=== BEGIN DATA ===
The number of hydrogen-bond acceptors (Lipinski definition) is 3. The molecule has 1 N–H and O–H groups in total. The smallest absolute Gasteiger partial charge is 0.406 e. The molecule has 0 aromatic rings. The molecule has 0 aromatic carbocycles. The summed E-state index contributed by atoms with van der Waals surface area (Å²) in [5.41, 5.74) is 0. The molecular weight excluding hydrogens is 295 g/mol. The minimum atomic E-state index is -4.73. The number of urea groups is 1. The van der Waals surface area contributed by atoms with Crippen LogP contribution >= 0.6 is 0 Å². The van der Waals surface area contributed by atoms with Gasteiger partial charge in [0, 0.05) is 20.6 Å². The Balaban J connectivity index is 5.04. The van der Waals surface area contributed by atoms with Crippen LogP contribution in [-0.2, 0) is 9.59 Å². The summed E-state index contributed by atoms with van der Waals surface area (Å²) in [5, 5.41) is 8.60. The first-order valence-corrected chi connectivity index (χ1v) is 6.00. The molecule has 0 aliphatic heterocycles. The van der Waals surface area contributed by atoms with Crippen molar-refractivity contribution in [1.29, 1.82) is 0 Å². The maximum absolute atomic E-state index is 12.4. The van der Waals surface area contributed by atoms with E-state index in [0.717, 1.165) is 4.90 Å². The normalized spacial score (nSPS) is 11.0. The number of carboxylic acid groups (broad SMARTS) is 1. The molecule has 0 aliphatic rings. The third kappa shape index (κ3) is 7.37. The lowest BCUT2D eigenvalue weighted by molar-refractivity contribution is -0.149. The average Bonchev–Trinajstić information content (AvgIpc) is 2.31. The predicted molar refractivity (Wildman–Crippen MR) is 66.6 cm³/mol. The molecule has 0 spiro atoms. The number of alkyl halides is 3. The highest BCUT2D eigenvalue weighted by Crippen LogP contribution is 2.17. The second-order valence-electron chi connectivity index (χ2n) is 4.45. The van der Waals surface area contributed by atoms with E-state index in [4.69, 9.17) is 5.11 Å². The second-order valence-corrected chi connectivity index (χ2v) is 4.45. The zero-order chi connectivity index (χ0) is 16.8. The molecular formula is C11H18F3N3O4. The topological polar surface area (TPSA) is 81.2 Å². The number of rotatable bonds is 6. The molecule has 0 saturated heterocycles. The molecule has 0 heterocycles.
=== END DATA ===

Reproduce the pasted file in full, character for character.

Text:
The number of hydrogen-bond acceptors (Lipinski definition) is 3. The molecule has 1 N–H and O–H groups in total. The smallest absolute Gasteiger partial charge is 0.406 e. The molecule has 0 aromatic rings. The molecule has 0 aromatic carbocycles. The summed E-state index contributed by atoms with van der Waals surface area (Å²) in [5.41, 5.74) is 0. The molecular weight excluding hydrogens is 295 g/mol. The minimum atomic E-state index is -4.73. The number of urea groups is 1. The van der Waals surface area contributed by atoms with Crippen LogP contribution >= 0.6 is 0 Å². The van der Waals surface area contributed by atoms with Gasteiger partial charge in [0, 0.05) is 20.6 Å². The Balaban J connectivity index is 5.04. The van der Waals surface area contributed by atoms with Crippen LogP contribution in [-0.2, 0) is 9.59 Å². The summed E-state index contributed by atoms with van der Waals surface area (Å²) in [5, 5.41) is 8.60. The first-order valence-corrected chi connectivity index (χ1v) is 6.00. The molecule has 0 aliphatic heterocycles. The van der Waals surface area contributed by atoms with Crippen molar-refractivity contribution in [1.29, 1.82) is 0 Å². The maximum absolute atomic E-state index is 12.4. The van der Waals surface area contributed by atoms with E-state index in [0.717, 1.165) is 4.90 Å². The normalized spacial score (nSPS) is 11.0. The number of carboxylic acid groups (broad SMARTS) is 1. The molecule has 0 aliphatic rings. The third kappa shape index (κ3) is 7.37. The lowest BCUT2D eigenvalue weighted by molar-refractivity contribution is -0.149. The average Bonchev–Trinajstić information content (AvgIpc) is 2.31. The predicted molar refractivity (Wildman–Crippen MR) is 66.6 cm³/mol. The molecule has 0 spiro atoms. The number of alkyl halides is 3. The highest BCUT2D eigenvalue weighted by Crippen LogP contribution is 2.17. The second-order valence-electron chi connectivity index (χ2n) is 4.45. The van der Waals surface area contributed by atoms with E-state index in [4.69, 9.17) is 5.11 Å². The second-order valence-corrected chi connectivity index (χ2v) is 4.45. The zero-order chi connectivity index (χ0) is 16.8. The molecular formula is C11H18F3N3O4. The topological polar surface area (TPSA) is 81.2 Å². The number of rotatable bonds is 6. The molecule has 0 saturated heterocycles. The molecule has 0 heterocycles.